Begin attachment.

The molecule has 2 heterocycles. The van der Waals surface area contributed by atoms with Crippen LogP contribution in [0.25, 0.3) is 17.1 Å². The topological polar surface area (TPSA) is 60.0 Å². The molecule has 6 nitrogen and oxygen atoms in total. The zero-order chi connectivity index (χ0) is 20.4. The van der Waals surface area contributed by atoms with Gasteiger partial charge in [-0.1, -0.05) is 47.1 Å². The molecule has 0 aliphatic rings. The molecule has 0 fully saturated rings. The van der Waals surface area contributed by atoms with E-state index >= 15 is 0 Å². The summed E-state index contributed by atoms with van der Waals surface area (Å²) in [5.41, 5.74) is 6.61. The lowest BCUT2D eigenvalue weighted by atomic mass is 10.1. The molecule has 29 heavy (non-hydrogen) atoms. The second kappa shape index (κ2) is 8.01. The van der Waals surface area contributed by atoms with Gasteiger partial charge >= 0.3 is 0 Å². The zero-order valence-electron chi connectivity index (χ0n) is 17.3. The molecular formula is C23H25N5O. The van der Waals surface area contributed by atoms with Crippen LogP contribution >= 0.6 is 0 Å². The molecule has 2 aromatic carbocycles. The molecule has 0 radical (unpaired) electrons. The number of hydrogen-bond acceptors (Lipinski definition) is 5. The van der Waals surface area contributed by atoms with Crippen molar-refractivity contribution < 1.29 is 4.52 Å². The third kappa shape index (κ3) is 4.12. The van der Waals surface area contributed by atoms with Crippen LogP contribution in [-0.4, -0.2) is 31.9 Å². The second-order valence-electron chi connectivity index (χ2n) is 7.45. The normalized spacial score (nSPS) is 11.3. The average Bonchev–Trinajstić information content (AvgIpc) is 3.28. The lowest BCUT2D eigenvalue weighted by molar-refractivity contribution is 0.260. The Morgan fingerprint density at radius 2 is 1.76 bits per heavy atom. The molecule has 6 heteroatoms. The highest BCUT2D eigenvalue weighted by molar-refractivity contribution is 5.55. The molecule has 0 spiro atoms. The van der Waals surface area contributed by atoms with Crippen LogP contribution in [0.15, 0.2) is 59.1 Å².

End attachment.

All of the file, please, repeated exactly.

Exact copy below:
The molecule has 2 heterocycles. The van der Waals surface area contributed by atoms with Crippen LogP contribution in [0.25, 0.3) is 17.1 Å². The topological polar surface area (TPSA) is 60.0 Å². The molecule has 6 nitrogen and oxygen atoms in total. The zero-order chi connectivity index (χ0) is 20.4. The van der Waals surface area contributed by atoms with Gasteiger partial charge in [-0.1, -0.05) is 47.1 Å². The molecule has 0 aliphatic rings. The molecule has 0 fully saturated rings. The van der Waals surface area contributed by atoms with E-state index >= 15 is 0 Å². The summed E-state index contributed by atoms with van der Waals surface area (Å²) in [5.41, 5.74) is 6.61. The lowest BCUT2D eigenvalue weighted by atomic mass is 10.1. The molecule has 29 heavy (non-hydrogen) atoms. The second kappa shape index (κ2) is 8.01. The van der Waals surface area contributed by atoms with Gasteiger partial charge >= 0.3 is 0 Å². The zero-order valence-electron chi connectivity index (χ0n) is 17.3. The molecular formula is C23H25N5O. The van der Waals surface area contributed by atoms with Crippen LogP contribution >= 0.6 is 0 Å². The molecule has 2 aromatic carbocycles. The molecule has 0 radical (unpaired) electrons. The number of hydrogen-bond acceptors (Lipinski definition) is 5. The van der Waals surface area contributed by atoms with Crippen molar-refractivity contribution < 1.29 is 4.52 Å². The third kappa shape index (κ3) is 4.12. The van der Waals surface area contributed by atoms with Crippen LogP contribution in [-0.4, -0.2) is 31.9 Å². The second-order valence-electron chi connectivity index (χ2n) is 7.45. The normalized spacial score (nSPS) is 11.3. The average Bonchev–Trinajstić information content (AvgIpc) is 3.28. The lowest BCUT2D eigenvalue weighted by molar-refractivity contribution is 0.260. The Morgan fingerprint density at radius 2 is 1.76 bits per heavy atom. The molecule has 6 heteroatoms. The highest BCUT2D eigenvalue weighted by molar-refractivity contribution is 5.55. The molecule has 0 spiro atoms. The van der Waals surface area contributed by atoms with Crippen LogP contribution in [0.15, 0.2) is 59.1 Å².